Amazon Echo still dominates as Google and Microsoft play catchup

Amazon's headstart in the smart home assistant race may be hard for its rivals to deal with.
Written by Steve Ranger, Global News Director

The Amazon Echo Show comes with a new video calling feature.

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Amazon will remain the dominant player in the home virtual assistant market for some time, according to industry research.

Around 36 million Americans will use a voice-activated assistant device at least once a month this year, with Amazon's Echo smart speaker accounting for over 70 percent of usage. Google Home is likely to grab a quarter of the market, leaving just a few crumbs for other companies such as Lenovo, LG, Harmon Kardon, and Mattel.

According to eMarketer, which carried out the research, Amazon's market share will "fall slightly" in the coming years, as Google's share grows. However the researchers forecast that Amazon "will remain the dominant player in the category for the foreseeable future".

Devices like Amazon's Echo are part of a bigger battle between tech companies for control of the smart home and more. Smart assistants are being built into everything from TVs and speakers to doors and cars: companies that can create the most attractive products and build the widest set of alliances are likely to be able to lock more consumers into their services.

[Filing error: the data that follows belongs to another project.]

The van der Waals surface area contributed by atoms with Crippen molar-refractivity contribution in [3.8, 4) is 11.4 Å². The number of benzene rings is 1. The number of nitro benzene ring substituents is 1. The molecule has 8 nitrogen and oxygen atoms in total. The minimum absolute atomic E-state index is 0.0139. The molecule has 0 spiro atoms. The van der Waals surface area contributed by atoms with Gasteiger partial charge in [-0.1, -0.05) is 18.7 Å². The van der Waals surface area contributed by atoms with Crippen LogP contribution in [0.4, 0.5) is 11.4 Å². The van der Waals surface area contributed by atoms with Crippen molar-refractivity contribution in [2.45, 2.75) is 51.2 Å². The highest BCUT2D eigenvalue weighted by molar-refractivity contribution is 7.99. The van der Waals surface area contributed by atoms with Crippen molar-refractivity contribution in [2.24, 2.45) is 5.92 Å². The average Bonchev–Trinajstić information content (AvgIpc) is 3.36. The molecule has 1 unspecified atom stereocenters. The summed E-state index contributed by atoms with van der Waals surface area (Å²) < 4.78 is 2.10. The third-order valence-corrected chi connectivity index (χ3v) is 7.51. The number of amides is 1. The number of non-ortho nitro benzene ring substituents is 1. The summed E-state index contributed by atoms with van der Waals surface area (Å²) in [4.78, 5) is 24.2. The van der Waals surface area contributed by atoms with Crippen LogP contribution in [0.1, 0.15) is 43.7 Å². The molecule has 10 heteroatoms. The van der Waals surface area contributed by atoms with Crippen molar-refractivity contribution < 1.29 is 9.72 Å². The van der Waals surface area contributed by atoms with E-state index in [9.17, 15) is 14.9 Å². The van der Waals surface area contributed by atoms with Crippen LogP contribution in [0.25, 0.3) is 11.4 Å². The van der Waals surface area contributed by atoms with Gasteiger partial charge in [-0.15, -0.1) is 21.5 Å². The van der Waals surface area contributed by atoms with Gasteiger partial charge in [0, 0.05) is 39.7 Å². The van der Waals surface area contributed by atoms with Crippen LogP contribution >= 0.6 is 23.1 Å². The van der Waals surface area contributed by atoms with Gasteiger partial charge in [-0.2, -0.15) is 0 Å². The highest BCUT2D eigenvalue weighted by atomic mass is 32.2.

Martín Utreras, vice president of forecasting at eMarketer, said that while the use of such devices is still niche, as prices decrease and functionality increases, consumers are finding more reasons to adopt them.

The broader category of virtual assistants -- including Amazon's Alexa, Apple's Siri, Google Now, and Microsoft's Cortana -- is also seeing growth. According to the researchers, 60.5 million Americans -- around a quarter of smartphone users -- will use Siri, Cortana, or another virtual assistant at least once a month.

The heaviest users of such assistants are people between the ages of 25 and 34: "Older millennials are the core users of virtual assistants, mainly due to their demand for functionality over entertainment," Utreras said.

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